The United States and Western Europe since 1945: From "Empire" by Invitation to Transatlantic Drift

By Geir Lundestad | Go to book overview

8 The End of the Cold War and Cooperation in the End, 1984-1993

In Reagan's first years Washington's hardline policies towards the Soviet Union had been met with concern in most Western European capitals. While there was broad understanding that the Soviet Union's expansion in the Third World and its arms build-up had to lead to Western countermeasures, the feeling was that many of Reagan's policies went just too far. But in 1984 Reagan changed dramatically and the emphasis was now on American-Soviet cooperation, particularly in arms control. “The evil empire” was out and before long, apparently, the new man in the Kremlin, Mikhail Gorbachev, could be trusted. The two leaders held spectacular summits. In Western Europe almost everybody appreciated the change in the East-West climate, but again there was concern. This time the concern was that Reagan would go too far in the direction of Soviet-American harmony, not to say hegemony. In US-EU relations the second Reagan administration took a dim view of what it saw as clear signs of a Fortress Europe developing.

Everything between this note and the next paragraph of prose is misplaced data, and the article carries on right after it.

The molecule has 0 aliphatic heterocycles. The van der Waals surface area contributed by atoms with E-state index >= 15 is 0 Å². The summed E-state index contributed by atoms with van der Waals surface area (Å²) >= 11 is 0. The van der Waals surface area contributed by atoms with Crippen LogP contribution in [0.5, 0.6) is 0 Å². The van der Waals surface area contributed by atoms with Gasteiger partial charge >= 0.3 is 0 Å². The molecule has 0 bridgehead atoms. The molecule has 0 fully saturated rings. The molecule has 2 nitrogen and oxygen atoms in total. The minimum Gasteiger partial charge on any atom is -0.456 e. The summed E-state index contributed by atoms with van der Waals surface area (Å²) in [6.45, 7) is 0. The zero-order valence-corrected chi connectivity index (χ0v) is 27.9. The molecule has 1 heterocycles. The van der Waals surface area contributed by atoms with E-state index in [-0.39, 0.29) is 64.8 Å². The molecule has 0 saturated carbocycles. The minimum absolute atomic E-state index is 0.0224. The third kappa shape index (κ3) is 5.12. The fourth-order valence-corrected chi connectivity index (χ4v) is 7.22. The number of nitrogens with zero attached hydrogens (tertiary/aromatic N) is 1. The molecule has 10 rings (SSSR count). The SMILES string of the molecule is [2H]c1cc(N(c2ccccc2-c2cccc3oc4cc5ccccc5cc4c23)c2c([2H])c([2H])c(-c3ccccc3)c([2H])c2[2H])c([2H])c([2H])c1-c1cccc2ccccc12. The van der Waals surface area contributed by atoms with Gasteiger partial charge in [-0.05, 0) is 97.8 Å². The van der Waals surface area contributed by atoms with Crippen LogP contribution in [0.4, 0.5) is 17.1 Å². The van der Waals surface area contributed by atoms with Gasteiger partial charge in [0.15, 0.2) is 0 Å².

Even George Bush thought that Reagan might have been too captivated by Gorbachev. Yet, after almost a year of reflection, the new Bush administration concluded that East-West cooperation was indeed to continue at full speed. The resulting benefits seemed incredible: the old Soviet-Communist system was swept aside in Eastern and Central Europe, Germany was unified, and the Soviet Union even disappeared. These were huge changes for the Americans as well as the Europeans to deal with, mostly for good, but potentially also for bad. US-EU relations improved markedly under Bush. But what should be the role of the United States in this Europe united from “the Atlantic to the Urals?” Paris's vision was of a much more limited role for America now than during the Cold War, but in this the French were to be largely disappointed. Britain and the now unified Germany were definite supporters of a continued strong role for the United States in Europe. So were many others.


Reagan and Gorbachev: The Lovefest 1

During most of his first term Ronald Reagan condemned the Soviet Union in the strongest of terms and rearmed at a rather hectic pace. He did not meet with

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